She adds: “You know, my success came from social media, so I started to become popular abroad before I did here. I’ve almost had to prove myself to Icelandic people. Living in such an isolated space, it gives you this innate sense of wanderlust, and dreaming for something much bigger.”

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Credit: Erlendur Sveinsson for NME

As she picks at a croissant with cheese and jam, she describes the restlessness she felt in her early years as she tried to conform to what she describes as the “gentle, small and quiet” Icelandic youth stereotype. “In many ways, I felt isolated from the rest of the country; being a classical musician here while growing up made me feel very nerdy,” she says. “Because I lived in the States, I had an American accent when I spoke in English, which felt very foreign to a lot of people. It was tough to get people to accept me.”

She pauses to look knowingly at her sister across the table, so that their eyes begin to whisper. “Don’t you agree?”, Laufey says. “Yeah,” Junia responds, as her voice begins to stiffen slightly. “Obviously, being a twin with Laufey, you both feel like you’re taking up so much space in any room that you share. In high school, we were in the same class and just became a unit, in a way. We protected each other.”

Laufey continues to explain this inner conflict: “I felt like my hobbies were so different from my peers, that I came off as an extremely loud person. But then by being shy, I just felt like I hindered myself from becoming the individual that I wanted to be.” She pauses. “It’s been a real journey to get to this point, but I made it.”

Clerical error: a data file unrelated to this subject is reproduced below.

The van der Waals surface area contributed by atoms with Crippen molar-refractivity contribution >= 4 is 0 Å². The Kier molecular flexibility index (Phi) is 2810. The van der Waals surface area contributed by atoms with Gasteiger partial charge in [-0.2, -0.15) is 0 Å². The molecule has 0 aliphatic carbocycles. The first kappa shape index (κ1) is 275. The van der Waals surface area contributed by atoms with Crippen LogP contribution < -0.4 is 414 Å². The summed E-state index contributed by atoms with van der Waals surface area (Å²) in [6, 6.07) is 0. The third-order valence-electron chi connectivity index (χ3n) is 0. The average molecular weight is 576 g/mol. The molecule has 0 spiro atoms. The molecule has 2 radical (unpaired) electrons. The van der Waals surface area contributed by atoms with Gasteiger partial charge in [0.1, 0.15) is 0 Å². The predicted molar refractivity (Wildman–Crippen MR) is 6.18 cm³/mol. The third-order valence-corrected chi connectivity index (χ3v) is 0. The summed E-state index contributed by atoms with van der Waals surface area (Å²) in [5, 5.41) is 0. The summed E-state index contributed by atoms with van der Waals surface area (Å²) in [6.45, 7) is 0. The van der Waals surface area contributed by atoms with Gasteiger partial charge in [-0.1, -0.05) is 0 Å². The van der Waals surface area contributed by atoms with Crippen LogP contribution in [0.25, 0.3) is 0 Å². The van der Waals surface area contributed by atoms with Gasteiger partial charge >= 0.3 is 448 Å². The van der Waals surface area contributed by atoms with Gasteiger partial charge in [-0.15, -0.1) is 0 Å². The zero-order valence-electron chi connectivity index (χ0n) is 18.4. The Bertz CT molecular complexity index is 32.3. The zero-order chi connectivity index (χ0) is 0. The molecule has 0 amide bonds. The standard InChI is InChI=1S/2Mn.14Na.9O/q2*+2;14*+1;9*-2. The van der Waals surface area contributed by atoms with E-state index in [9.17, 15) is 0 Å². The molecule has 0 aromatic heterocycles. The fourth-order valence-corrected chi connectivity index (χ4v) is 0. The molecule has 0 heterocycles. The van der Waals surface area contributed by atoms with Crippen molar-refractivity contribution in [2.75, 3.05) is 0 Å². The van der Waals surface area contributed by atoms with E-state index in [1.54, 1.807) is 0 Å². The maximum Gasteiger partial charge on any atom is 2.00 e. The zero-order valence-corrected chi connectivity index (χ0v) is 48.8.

As we leave the café and drive towards Harpa, Laufey looks out the window at the places she’s known forever – the “gingerbread-ass” nursery she and her sister attended as toddlers, a high school gym, the swimming pools they spent childhood summers in. What’s striking, however, is even if she has recently started making a new home over 4000 miles away, Laufey remembers this route around the outskirts of Reykjavík through bone-deep memory.

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Credit: Erlendur Sveinsson for NME

The car pulls up outside the venue, next to a wall that’s plastered with posters of Laufey from a recent fashion campaign. Inside the building, NME is greeted by Sigurgeir Agnarsson, her childhood music teacher. Last night, he sat in the front row while Laufey played one of his old cellos before him. “I was so proud, I couldn’t stop smiling,” he tells us. “I sat there thinking, ‘That’s my girl.’”

Minutes later, Laufey leans in towards us, and drops to a whisper: “Wow, I’ve never heard him say that before,” she says, as she prepares to take some portraits with our photographer. Meanwhile, Harpa appears to still be glowing after Laufey’s performance: a piano riff tumbles gently across the hall from a few rooms away, beneath a familiar Icelandic timbre. After the shoot wraps up, Laufey turns to head towards the speaker in the distance, following the sound of her own voice.

Visiting Laufey’s home a mile from the centre of Reykjavík, there’s plenty to catch the eye. A spiral staircase winds up towards the rafters, dresses from the night before lay in a heap across the floor, while the shelves are embellished with glass ceramics from Hong Kong. Laufey’s dressing room door flag from this year’s Newport Jazz Festival hangs proudly over a music stand. The family heirloom – a pristine grand piano that’s spent the past few decades following them on their global travels – commands centre stage in the middle of the dozens of trinkets and books that surround it.